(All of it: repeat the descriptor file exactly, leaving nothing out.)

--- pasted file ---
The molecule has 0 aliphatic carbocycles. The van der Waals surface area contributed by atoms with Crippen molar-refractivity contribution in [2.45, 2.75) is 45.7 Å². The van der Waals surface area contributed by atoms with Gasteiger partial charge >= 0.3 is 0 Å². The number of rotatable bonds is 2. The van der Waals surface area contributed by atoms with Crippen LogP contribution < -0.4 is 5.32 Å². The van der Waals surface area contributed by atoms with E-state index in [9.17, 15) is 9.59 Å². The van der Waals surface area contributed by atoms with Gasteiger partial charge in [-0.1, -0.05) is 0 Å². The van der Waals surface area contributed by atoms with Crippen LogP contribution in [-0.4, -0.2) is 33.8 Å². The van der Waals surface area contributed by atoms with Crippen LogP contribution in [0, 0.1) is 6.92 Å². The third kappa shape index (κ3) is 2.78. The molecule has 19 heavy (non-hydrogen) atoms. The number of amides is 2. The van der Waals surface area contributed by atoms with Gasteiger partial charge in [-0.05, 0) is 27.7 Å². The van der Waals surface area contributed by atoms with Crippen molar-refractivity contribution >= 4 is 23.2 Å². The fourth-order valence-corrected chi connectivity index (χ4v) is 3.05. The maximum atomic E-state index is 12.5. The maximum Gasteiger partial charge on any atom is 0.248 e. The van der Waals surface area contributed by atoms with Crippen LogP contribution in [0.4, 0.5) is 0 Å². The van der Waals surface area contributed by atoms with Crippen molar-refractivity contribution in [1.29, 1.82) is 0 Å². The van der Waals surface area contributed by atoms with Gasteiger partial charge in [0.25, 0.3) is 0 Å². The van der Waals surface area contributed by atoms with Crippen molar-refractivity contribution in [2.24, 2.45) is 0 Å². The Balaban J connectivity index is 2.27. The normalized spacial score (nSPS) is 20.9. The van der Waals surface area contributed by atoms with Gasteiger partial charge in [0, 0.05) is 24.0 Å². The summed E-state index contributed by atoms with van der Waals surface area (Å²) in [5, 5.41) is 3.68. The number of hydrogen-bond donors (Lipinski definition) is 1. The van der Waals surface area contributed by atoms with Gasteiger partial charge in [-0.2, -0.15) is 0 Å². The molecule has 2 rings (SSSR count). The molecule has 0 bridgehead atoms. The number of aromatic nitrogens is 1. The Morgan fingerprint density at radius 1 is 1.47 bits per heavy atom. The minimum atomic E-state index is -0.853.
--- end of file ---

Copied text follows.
The molecule has 0 aliphatic carbocycles. The van der Waals surface area contributed by atoms with Crippen molar-refractivity contribution in [2.45, 2.75) is 45.7 Å². The van der Waals surface area contributed by atoms with Gasteiger partial charge >= 0.3 is 0 Å². The number of rotatable bonds is 2. The van der Waals surface area contributed by atoms with Crippen LogP contribution < -0.4 is 5.32 Å². The van der Waals surface area contributed by atoms with E-state index in [9.17, 15) is 9.59 Å². The van der Waals surface area contributed by atoms with Gasteiger partial charge in [-0.1, -0.05) is 0 Å². The van der Waals surface area contributed by atoms with Crippen LogP contribution in [-0.4, -0.2) is 33.8 Å². The van der Waals surface area contributed by atoms with Crippen LogP contribution in [0, 0.1) is 6.92 Å². The third kappa shape index (κ3) is 2.78. The molecule has 19 heavy (non-hydrogen) atoms. The number of amides is 2. The van der Waals surface area contributed by atoms with Gasteiger partial charge in [-0.05, 0) is 27.7 Å². The van der Waals surface area contributed by atoms with Crippen molar-refractivity contribution >= 4 is 23.2 Å². The fourth-order valence-corrected chi connectivity index (χ4v) is 3.05. The maximum atomic E-state index is 12.5. The maximum Gasteiger partial charge on any atom is 0.248 e. The van der Waals surface area contributed by atoms with Crippen LogP contribution in [0.4, 0.5) is 0 Å². The van der Waals surface area contributed by atoms with Crippen molar-refractivity contribution in [1.29, 1.82) is 0 Å². The van der Waals surface area contributed by atoms with Gasteiger partial charge in [0.25, 0.3) is 0 Å². The van der Waals surface area contributed by atoms with Crippen molar-refractivity contribution in [2.24, 2.45) is 0 Å². The Balaban J connectivity index is 2.27. The normalized spacial score (nSPS) is 20.9. The van der Waals surface area contributed by atoms with Gasteiger partial charge in [0, 0.05) is 24.0 Å². The summed E-state index contributed by atoms with van der Waals surface area (Å²) in [5, 5.41) is 3.68. The number of hydrogen-bond donors (Lipinski definition) is 1. The van der Waals surface area contributed by atoms with Gasteiger partial charge in [-0.2, -0.15) is 0 Å². The molecule has 2 rings (SSSR count). The molecule has 0 bridgehead atoms. The number of aromatic nitrogens is 1. The Morgan fingerprint density at radius 1 is 1.47 bits per heavy atom. The minimum atomic E-state index is -0.853.